(Remember how I asked you all to consider donating to a fund that would allow my kid’s school to keep its wonderful librarian? Well, many of you did. And one reader, in particular, pledged to fill any gap that existed when the fund was closed, guaranteeing that 300 kids she’s never met, in a town she doesn’t live in, would get to experience the magic of books. She’s a perfect stranger to me. Except now she’s a perfect inspiration to me. Thank you, Asha Virani, for honoring me, us, this motley crew at Emerson Elementary, and your son so beautifully. We will read voraciously to honor you right back.)
I’ve been starting to think of this as America’s no-bullshit moment.
As Ocean Vuong points out in this gorgeous interview, we used to say “How are you?” everytime we called or met up somewhere, and we pretended like it was a light and breezy question--like each one of us wasn’t carrying around a ten-pound sack of grief over a dead dog or a broken friendship. Which is, of course, why we never mention the sack when that question is asked and instead say, “Fine. And you?”
I’ve noticed that my friends and I don’t ask that anymore, or, if we do, it’s with some sarcasm. How are you...in a pandemic that is killing our grandfathers and filling us with anxiety is finally exposed for its silliness. The thing is that it was always sort of silly. We just can’t pretend otherwise now.
My own bullshit, I’m realizing, was pretty effectively propped up by my busyness. As my life has come to a screeching halt, confined within these 1,200 square feet, as my work hours have dwindled, and my social calendar withered down to a few reluctant Zoom calls each week--what is left is a lot of neglected feelings. Inefficient feelings. Feelings with no visible borders or cathartic aim.
I’m mad as hell at this country for being so broken and unequal and I’m mad at myself for noticing that, but mostly tolerating it up until this point in a million daily ways. Sure, I was part of the “resistance,” but I also just went about my day, biding my time until fall of 2020 for dignified leadership, mostly tuning out when people would say a word like “pandemic.”
People say if you’re not mad, you’re not paying attention. I wasn’t. Not really. I didn’t want to give this President space in my brain, to the point that I tried to not even mention his name. But without his name in my mouth I think I may have endangered others, grown too complacent about our healthcare system (so many systems)--all waiting for another chance to see my values reflected in our leadership. My reflection? Oh, that makes me so mad, too; why must our politics be so narcissistic?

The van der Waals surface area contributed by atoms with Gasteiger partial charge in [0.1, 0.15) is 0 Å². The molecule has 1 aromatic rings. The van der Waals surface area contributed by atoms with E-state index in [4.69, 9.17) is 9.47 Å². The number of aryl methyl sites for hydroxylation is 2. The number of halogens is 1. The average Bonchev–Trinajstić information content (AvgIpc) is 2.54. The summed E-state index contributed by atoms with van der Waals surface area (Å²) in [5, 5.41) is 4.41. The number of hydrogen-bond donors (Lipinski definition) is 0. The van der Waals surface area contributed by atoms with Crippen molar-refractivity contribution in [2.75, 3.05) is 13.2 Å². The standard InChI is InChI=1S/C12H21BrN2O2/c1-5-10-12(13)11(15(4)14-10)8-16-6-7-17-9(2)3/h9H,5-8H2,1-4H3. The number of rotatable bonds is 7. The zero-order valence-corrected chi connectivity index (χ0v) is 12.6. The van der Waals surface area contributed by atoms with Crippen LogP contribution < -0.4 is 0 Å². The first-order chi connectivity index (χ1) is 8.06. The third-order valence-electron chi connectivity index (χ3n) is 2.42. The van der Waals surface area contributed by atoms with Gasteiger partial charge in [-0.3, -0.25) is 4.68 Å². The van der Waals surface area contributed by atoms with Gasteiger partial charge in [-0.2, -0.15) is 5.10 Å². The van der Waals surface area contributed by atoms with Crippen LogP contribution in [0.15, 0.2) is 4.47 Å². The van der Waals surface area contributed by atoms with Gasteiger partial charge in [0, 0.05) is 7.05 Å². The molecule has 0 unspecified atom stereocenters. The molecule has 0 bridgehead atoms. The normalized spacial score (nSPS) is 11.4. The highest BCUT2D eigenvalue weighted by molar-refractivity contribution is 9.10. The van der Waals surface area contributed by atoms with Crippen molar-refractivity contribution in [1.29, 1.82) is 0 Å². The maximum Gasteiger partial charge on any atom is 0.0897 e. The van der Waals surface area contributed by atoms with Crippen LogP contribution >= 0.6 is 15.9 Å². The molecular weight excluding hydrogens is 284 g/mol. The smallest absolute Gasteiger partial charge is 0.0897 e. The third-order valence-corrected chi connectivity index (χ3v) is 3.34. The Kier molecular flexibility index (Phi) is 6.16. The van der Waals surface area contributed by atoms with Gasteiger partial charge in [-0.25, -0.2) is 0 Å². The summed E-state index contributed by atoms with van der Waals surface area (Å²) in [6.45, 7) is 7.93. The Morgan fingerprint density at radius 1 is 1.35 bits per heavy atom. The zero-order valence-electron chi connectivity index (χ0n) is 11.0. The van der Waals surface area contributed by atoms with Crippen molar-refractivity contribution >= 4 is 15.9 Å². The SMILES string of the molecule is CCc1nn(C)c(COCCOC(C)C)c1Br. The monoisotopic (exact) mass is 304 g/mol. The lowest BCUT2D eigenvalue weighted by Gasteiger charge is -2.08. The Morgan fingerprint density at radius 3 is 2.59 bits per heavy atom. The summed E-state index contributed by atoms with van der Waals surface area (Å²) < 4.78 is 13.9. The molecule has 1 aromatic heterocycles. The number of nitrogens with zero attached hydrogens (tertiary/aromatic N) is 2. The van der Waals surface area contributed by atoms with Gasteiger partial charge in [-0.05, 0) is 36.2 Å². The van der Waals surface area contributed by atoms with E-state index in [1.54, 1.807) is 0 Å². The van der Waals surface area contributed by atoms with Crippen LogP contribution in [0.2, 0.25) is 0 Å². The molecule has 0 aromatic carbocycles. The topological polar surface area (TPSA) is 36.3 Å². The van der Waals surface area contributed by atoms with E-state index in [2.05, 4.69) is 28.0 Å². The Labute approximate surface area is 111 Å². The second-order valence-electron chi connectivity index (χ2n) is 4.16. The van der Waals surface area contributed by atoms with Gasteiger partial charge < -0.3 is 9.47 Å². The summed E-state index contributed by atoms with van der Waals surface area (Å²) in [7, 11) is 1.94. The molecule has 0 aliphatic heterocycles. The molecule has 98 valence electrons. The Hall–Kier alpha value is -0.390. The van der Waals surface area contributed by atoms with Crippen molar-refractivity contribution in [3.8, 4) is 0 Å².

I’m sad, damn am I sad, that my parents are isolated hours away from me and struggling to feel the joy they deserve in their 70s. I imagined something different for them, for us. My mom says it’s aging, that all her friends are talking about the losses. Then I’m mad as hell at aging, I guess? And then I feel adolescent and unwise. I want the fairytale. I want them full of vim and vigor for 90 years, shaping my kids in a million ways, slurping up the last decades of their lives and then going out with hot chocolate mustaches.
I’m having “forethought of grief,” as Wendell Berry puts it, for my girls. In the short run, it’s been sweet for them--pajamas all day and so many shows and haircuts at home. Yesterday we saved wild animals from the top of Mount Everest and Maya proved very adept at covering herself in a forcefield that meant the dangerous yetis couldn’t get her. But when Stella, just three years old, and I play “family,” all of her relatives are dying. Yesterday she said, “My baby brother died. I’m so disappointed.”
I meant to tell her that disappointed is probably too light a word for death, but I didn’t. I’m disappointed, too, and, like her, tentatively meeting all of these feelings that apparently lived incognito in my body, waiting for a break in the social calendar to introduce themselves.
I remember only one other time when my neglected feelings came up like this--when I was on a writing residency. I landed on an island in Washington state and saw a giant pile of firewood cut just for the women writers there and I wept. I couldn’t believe someone would cut the wood like that for me, for my words on a page. I woke and ate and slept inside this little cabin and befriended a very tiny lizard that liked to sun on the chair on my porch, and I cried a lot and wrote a little. Only a little.
Author Janet Kay Jensen took this picture of the actual woodpile.
Would the woodcutter have cut all that wood for me if she’d known it wasn’t for me to write the Great American Novel, but to cry about the uncontrollable narrative of my own life? I hoped so, but I couldn’t help it either way. That’s the thing about these no-bullshit moments; they resist rationalizing.
Dear reader, I would cut a giant pile of firewood for you if it afforded you the space and time, if it convinced you of your own worthiness, if it just made it somehow impossible not to feel things. Trust me, if I could lard up my Google Calendar and be done with the feelings, I would be tempted, but I hear there is relief on the other side of anger and grief. Maybe if you can move it through your body, your sack gets lighter. Or maybe you’re just finally conscious of the weight you are bearing in a way that allows you to live more honestly.
I would like to be more honest, outraged, and grateful on the other side of this.
I would like to hug my friends.
And I would like to never ask them how they are.